President Bush is asking Congress to buy hundreds of millions of dollars worth of missiles that are built in part by Utah companies to replace arms fired in the Persian Gulf war.
In fact, some critics say the administration is asking for far too many missiles - and may be using its Desert Storm request not only to cover war costs but also to fund planned missile buildups that were cut short by last year's deficit-cutting agreements.Included in the $15 billion of U.S. taxpayer money requested to cover the costs of Operation Desert Storm (to be augmented by $53.5 billion pledged from allies), Bush is proposing spending $324 million for Patriot missiles and $545 million for 400 Tomahawk cruise missiles.
The Tomahawks' engine is built by the Utah companies of Williams International and Flameco/Barnes. Its guidance system is made by Litton. The Patriot's air frame is made by Hercules and the power system by Varian, also Utah companies.
Requests for other missile systems with ties to companies with operations in Utah include requests for 9,600 TOW II missiles (built in part by Hercules), 2,760 Hellfires (built in part by Hercules and Thiokol), 2,112 HARM missiles (built in part by Thiokol) and 9,000 more Maverick missiles (built in part by Thiokol).
Congress has placed no caps on costs for the Persian Gulf war but has placed tight limits and cuts on the regular defense budget. That leads critics to question whether the new missile buys are true war costs or merely shuffling to get around deficit-cutting agreements.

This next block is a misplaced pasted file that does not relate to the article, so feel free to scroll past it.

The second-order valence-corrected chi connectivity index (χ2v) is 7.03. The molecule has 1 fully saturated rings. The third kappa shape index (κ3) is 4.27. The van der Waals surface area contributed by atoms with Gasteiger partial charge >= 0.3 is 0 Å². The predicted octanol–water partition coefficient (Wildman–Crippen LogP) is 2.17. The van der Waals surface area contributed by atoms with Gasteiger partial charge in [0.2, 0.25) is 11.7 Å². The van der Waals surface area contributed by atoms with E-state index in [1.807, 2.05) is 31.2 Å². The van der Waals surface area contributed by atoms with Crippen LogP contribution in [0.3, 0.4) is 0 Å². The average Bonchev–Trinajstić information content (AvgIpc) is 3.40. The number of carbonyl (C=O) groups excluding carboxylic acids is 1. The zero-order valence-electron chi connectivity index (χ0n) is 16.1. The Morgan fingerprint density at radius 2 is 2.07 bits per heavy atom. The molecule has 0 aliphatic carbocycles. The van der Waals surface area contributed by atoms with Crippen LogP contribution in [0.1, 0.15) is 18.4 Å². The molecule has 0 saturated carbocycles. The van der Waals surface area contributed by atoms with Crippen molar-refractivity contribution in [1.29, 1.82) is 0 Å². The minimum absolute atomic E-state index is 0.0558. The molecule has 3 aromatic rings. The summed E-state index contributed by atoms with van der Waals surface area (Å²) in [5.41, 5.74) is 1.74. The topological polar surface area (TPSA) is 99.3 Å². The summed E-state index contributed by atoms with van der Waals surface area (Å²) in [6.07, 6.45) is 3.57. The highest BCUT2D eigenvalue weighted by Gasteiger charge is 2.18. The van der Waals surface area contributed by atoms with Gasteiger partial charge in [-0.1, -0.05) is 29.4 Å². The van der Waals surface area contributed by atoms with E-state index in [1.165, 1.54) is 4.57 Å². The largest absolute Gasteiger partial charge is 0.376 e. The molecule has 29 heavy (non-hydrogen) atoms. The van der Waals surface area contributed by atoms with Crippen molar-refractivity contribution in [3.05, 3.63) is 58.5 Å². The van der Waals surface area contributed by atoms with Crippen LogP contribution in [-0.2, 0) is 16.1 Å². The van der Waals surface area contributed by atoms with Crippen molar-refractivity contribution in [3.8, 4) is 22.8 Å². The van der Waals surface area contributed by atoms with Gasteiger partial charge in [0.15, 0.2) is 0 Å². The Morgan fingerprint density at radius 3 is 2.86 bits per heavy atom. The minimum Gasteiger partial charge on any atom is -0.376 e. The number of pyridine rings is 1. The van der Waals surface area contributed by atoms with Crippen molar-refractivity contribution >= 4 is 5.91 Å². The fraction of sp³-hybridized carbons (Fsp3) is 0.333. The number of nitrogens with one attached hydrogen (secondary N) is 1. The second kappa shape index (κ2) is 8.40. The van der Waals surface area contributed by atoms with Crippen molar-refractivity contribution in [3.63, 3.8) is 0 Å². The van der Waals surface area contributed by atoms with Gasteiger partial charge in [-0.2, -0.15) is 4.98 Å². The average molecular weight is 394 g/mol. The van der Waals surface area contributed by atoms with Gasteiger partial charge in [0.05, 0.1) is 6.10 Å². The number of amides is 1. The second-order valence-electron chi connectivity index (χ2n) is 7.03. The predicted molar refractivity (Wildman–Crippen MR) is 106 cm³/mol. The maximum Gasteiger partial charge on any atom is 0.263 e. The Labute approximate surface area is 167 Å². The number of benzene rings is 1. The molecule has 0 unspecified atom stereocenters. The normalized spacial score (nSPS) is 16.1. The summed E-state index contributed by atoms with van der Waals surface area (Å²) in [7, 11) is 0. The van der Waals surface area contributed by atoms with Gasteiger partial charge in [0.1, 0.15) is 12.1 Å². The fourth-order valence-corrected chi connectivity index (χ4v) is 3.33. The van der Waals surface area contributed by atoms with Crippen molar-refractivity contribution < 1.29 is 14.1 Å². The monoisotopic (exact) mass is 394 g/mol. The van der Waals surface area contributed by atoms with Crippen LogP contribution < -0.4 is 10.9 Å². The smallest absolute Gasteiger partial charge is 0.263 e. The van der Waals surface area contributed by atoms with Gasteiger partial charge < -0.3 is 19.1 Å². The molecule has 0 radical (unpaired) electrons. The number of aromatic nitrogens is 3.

For example, in a hearing before the Senate Appropriations hearing Tuesday, Sen. Tom Harkin, D-Iowa, complained about plans to buy 500 Patriots and spend $114 million to modernize others.
He estimated that only 140 Patriots have been fired during the war out of an inventory of 3,700. "If truth is the first casualty of war, then probably the second casualty is sane and rational military spending," Harkin said.
Gordon Adams, executive director of the watchdog group Defense Budget Project, also told the Deseret News that the numbers of missiles in the Desert Storm request are suspiciously similar to numbers that had been "cut" from regular budgets because of deficit-cutting goals.
For example, he said the Defense Department had cut 364 planned Tomahawk cruise missiles out of its 1992 budget - but then added 400 back into its Desert Storm budget request.
Also, Adams said the military had cut 440 Patriots out of its regular 1992 budget, then added 500 back into the Desert Storm supplemental budget.
It also had cut 2,678 Hellfire missiles out of its 1992 budget plans, then put 2,760 into the Desert Storm requests.
Adams also noted that only missile and ammunition contractors appear to benefit from the Desert Storm supplemental budget requests. The military does not plan to replace aircraft and land vehicles lost, saying they are not needed because of planned reductions in troop strength in the post-Cold War era.
"We've only lost 22 aircraft in the war, which is one-fifth the rate expected," Adams said. "We could lose 700 before we would have to replace any with the planned 10-wing reduction (in the Air Force)."
He noted the military could not replace some types of aircraft even if it wanted to because they are no longer in production.
"They couldn't replace the A-10 (Warthog anti-tank plane). The factory where it was made in Long Island is now a shopping mall," he said.